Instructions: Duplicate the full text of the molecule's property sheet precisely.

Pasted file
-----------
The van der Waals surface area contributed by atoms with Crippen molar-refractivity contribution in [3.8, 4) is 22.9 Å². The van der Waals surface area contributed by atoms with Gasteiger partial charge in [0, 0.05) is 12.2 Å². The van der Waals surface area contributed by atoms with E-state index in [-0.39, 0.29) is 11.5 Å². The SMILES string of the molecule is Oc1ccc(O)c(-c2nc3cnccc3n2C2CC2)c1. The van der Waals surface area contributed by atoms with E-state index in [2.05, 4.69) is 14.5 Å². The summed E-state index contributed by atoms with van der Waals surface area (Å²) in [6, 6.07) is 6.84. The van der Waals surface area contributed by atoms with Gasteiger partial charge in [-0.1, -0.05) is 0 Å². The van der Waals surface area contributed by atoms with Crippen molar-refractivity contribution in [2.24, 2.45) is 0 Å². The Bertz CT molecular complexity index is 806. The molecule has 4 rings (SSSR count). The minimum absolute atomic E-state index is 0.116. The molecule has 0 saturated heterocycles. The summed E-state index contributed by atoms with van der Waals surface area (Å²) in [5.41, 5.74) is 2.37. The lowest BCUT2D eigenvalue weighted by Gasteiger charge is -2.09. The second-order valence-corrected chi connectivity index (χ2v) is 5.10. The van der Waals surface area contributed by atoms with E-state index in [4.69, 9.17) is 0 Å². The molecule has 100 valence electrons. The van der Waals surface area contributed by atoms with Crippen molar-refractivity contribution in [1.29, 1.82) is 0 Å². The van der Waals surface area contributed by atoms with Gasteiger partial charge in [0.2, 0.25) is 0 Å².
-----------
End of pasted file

The van der Waals surface area contributed by atoms with Crippen molar-refractivity contribution in [3.8, 4) is 22.9 Å². The van der Waals surface area contributed by atoms with Gasteiger partial charge in [0, 0.05) is 12.2 Å². The van der Waals surface area contributed by atoms with E-state index in [-0.39, 0.29) is 11.5 Å². The SMILES string of the molecule is Oc1ccc(O)c(-c2nc3cnccc3n2C2CC2)c1. The van der Waals surface area contributed by atoms with E-state index in [2.05, 4.69) is 14.5 Å². The summed E-state index contributed by atoms with van der Waals surface area (Å²) in [6, 6.07) is 6.84. The van der Waals surface area contributed by atoms with Gasteiger partial charge in [-0.1, -0.05) is 0 Å². The van der Waals surface area contributed by atoms with Crippen molar-refractivity contribution in [2.24, 2.45) is 0 Å². The Bertz CT molecular complexity index is 806. The molecule has 4 rings (SSSR count). The minimum absolute atomic E-state index is 0.116. The molecule has 0 saturated heterocycles. The summed E-state index contributed by atoms with van der Waals surface area (Å²) in [5.41, 5.74) is 2.37. The lowest BCUT2D eigenvalue weighted by Gasteiger charge is -2.09. The second-order valence-corrected chi connectivity index (χ2v) is 5.10. The van der Waals surface area contributed by atoms with E-state index in [4.69, 9.17) is 0 Å². The molecule has 100 valence electrons. The van der Waals surface area contributed by atoms with Crippen molar-refractivity contribution in [1.29, 1.82) is 0 Å². The van der Waals surface area contributed by atoms with Gasteiger partial charge in [0.2, 0.25) is 0 Å².